Jay Leno (1950–) was born in New York to a Scottish mother and a first-generation Italian American father. He started a comedy troupe while a student at Emerson College. He began his career as a professional standup comedian at the age of twenty-three. In 1992, Leno replaced Johnny Carson as the host of NBC's The Tonight Show. Leno has been the host of talk shows ever since.
Rachel Ray (1968–) is Italian American on her mother's side. She grew up in New York and Cape Cod, where her family owned and managed several restaurants. Ray hosts her own daytime talk show, and she is a celebrity chef with three cooking shows on the Food Network as well as a successful author.
Law Antonin Scalia (1936–) was appointed to the U.S. Supreme Court by President Ronald Reagan in 1986. Before his appointment he practiced at a law firm, taught at University of Chicago Law School, worked for the Nixon and Ford administrations, and served on the bench for the U.S. District Court for the District of Columbia.
Samuel Alito (1950–) was appointed to the U.S. Supreme Court by President George W. Bush in 2006. Prior to his appointment, he served as U.S. attorney for the district of New Jersey and as a judge for the U.S. Circuit Court for the Third Circuit.
Literature Gay Talese (1932–) began his career as a reporter for the New York Times but later earned fame for his national best sellers, including The Kingdom and the Power (1969), Honor Thy Father (1971), and Thy Neighbor's Wife (1980). Talese's Unto the Sons (1992) dealt with his own family's immigrant experience.
John Ciardi (1916–1986), poet, translator, and literary critic, published more than forty books of poetry and criticism. He profoundly impacted the literary world as the longtime poetry editor of the Saturday Review. Ciardi's translation of Dante's Divine Comedy is regarded as definitive.
Pietro DiDonato (1911–1992) published the classic Italian immigrant novel, Christ in Concrete, in 1939 to critical acclaim. He also captured the immigrant experience in later works, including Three Circles of Light (1960) and Life of Mother Cabrini (1960). The poetry of Lawrence Ferlinghetti (1919–) captured the essence of the Beat Generation during the 1950s and 1960s. His San Francisco bookstore, City Lights Books, became a gathering place for literary activists.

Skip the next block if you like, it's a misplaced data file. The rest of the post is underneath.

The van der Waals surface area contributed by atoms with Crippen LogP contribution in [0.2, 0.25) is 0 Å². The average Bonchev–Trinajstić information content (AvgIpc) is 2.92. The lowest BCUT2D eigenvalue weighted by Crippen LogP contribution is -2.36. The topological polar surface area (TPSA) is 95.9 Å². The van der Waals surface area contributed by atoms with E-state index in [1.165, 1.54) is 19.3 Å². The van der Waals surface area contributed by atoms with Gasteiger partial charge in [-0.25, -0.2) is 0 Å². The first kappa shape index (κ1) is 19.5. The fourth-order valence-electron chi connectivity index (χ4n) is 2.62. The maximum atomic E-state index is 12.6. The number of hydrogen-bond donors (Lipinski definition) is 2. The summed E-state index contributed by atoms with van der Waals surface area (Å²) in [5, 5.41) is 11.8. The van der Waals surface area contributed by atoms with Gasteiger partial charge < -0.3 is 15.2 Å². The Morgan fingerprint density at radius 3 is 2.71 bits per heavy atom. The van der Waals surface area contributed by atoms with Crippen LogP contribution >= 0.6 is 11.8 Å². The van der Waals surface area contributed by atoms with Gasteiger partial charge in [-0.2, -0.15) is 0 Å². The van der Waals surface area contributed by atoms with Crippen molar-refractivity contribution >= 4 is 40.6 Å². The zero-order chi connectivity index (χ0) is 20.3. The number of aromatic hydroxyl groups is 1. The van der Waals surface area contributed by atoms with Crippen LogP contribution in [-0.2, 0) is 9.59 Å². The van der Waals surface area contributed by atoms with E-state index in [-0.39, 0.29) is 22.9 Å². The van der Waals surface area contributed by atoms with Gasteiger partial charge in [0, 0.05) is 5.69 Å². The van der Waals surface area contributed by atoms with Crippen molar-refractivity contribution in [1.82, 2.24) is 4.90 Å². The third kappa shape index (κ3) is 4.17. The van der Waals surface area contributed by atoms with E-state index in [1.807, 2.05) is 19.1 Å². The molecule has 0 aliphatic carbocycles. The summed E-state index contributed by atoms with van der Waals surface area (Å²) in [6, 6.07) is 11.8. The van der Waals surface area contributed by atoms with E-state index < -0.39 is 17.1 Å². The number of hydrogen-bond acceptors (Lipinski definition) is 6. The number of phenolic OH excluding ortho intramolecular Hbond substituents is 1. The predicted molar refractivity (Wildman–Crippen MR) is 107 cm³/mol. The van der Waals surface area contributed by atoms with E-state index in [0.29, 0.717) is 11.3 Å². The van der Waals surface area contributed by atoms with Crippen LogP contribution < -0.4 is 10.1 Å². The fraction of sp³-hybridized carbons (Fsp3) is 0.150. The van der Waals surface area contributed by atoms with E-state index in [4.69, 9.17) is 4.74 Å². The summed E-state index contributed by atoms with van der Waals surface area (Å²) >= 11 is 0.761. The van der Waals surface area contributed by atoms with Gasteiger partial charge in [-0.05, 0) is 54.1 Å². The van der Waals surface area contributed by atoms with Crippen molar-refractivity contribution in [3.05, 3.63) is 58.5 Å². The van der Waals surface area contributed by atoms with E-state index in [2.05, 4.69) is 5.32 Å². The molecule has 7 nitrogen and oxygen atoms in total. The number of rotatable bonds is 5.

Mario Puzo (1920–1999) published two critical successes, Dark Arena (1955) and The Fortunate Pilgrim (1965), prior to The Godfather in 1969, which sold more than ten million copies and reached vast audiences in its film adaptations. Helen Barolini (1925–), Page 519 | Top of Articlepoet, essayist, and novelist, explored the experiences of Italian American women in her Umbertina (1979) and The Dream Book (1985). Don DeLillo (1936–) is a first-generation Italian American and highly acclaimed author. His novels include such works as Great Jones Street (1973), White Noise (1985), and Libra (1988).
Music and Entertainment Francis Albert “Frank” Sinatra (1915–1998) began singing with the Harry James Band in the late 1930s, moved to the Tommy Dorsey Band, and in the early 1940s became America's first teen idol, rising to stardom as a “crooner.” Moving into film, Sinatra launched a career in acting in 1946. The leader of the Rat Pack, who won an Academy Award for his performance in From Here to Eternity in 1953, made thirty-one films, released at least eight hundred records, and participated in numerous charity affairs.